5. Health insurance gaps: Depending on your staffing agency, there could an option for day one health insurance. This means, on your first day of work, you are covered. But it may mean as soon as your last day passes, you're no longer covered. Or there are some that start the first of the month after you begin work. Or some that start within 28 days of your contract after the first month (what the heck!) ...anyway, see what I mean? You easily could have gaps in coverage. Savvy travelers work with 3 companies and want to be able to easily switch between them. Getting your own insurance is a good move.
  6. Navigating recruiters and companies: Recruiters are salespeople. Many are friendly and nice and awesome humans. But almost all of them are working for commission checks and are incentivized to talk us into jobs or pay us less than they could. Knowing who to trust is hard! And it could cost you thousands of dollars a month if you have a bad recruiter who is underpaying you (in order to get their own check higher). You must have 3 recruiters you can trust. Use Nomadicare. We have an intense 3-hour interview that recruiters go through to get approved to get matched to you. And on top of that, we know which recruiters have access to jobs in which locations. We will match you to 2 or 3 recruiters that are truly honest, kind, and are more likely to have jobs where you want to go!  It's free. You are not obligated to use the recruiters we match you with. But oh-my-goodness we are good at this and it will save you so much time!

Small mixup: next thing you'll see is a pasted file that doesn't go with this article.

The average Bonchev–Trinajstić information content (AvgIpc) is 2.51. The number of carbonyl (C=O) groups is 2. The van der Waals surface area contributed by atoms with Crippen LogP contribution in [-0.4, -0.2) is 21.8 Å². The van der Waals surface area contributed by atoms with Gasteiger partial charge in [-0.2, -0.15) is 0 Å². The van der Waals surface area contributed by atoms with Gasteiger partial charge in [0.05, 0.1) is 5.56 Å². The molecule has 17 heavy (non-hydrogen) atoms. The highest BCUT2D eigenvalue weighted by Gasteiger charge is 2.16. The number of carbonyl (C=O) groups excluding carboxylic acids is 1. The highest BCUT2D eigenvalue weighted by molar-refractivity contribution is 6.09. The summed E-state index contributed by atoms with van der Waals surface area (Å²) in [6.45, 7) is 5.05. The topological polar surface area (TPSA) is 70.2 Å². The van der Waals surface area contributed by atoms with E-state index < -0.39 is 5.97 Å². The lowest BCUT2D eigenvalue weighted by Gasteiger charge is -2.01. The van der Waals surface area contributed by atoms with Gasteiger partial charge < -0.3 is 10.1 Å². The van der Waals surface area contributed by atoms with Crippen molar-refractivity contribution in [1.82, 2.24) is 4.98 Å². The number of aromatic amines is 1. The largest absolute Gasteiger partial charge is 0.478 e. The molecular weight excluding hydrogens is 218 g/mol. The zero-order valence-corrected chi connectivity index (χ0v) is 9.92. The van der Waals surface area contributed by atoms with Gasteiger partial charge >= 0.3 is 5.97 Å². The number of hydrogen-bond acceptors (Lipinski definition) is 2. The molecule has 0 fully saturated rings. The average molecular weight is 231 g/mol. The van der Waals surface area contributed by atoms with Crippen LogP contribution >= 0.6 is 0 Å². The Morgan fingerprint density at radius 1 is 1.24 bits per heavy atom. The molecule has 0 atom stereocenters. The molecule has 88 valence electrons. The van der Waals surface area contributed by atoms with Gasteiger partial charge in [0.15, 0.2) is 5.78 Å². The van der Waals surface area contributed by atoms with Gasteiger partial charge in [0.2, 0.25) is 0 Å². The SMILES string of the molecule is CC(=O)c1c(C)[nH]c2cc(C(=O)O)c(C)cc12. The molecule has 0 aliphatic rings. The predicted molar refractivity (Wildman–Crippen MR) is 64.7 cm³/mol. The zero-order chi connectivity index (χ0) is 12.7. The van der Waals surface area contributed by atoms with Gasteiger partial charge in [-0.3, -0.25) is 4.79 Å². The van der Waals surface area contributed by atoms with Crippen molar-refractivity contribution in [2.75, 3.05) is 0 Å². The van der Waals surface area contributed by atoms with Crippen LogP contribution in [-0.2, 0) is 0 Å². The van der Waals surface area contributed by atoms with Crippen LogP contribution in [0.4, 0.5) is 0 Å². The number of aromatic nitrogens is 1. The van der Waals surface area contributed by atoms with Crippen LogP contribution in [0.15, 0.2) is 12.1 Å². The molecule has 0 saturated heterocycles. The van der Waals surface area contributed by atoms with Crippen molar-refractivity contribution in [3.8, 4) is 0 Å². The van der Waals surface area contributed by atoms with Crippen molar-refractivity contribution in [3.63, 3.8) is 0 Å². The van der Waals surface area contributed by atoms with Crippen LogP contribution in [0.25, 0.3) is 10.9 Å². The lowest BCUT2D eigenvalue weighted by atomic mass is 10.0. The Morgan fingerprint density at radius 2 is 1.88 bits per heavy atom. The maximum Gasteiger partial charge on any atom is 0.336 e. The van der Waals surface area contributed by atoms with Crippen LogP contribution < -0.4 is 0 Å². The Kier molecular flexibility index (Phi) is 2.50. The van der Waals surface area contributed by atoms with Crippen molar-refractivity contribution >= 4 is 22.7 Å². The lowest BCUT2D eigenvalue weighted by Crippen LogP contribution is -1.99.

These are all things to carefully weigh as you decide to take on life as a travel nurse. There are lots of players at hand, so it's a lot to manage. But high risk...you guessed it! It means high reward. The freedom and discovery of travel is worth it for some, but it's not the life for everyone.

Travel life is okay with me!

Is travel nursing right for you?

Cheers to the good with the bad,

xo Laura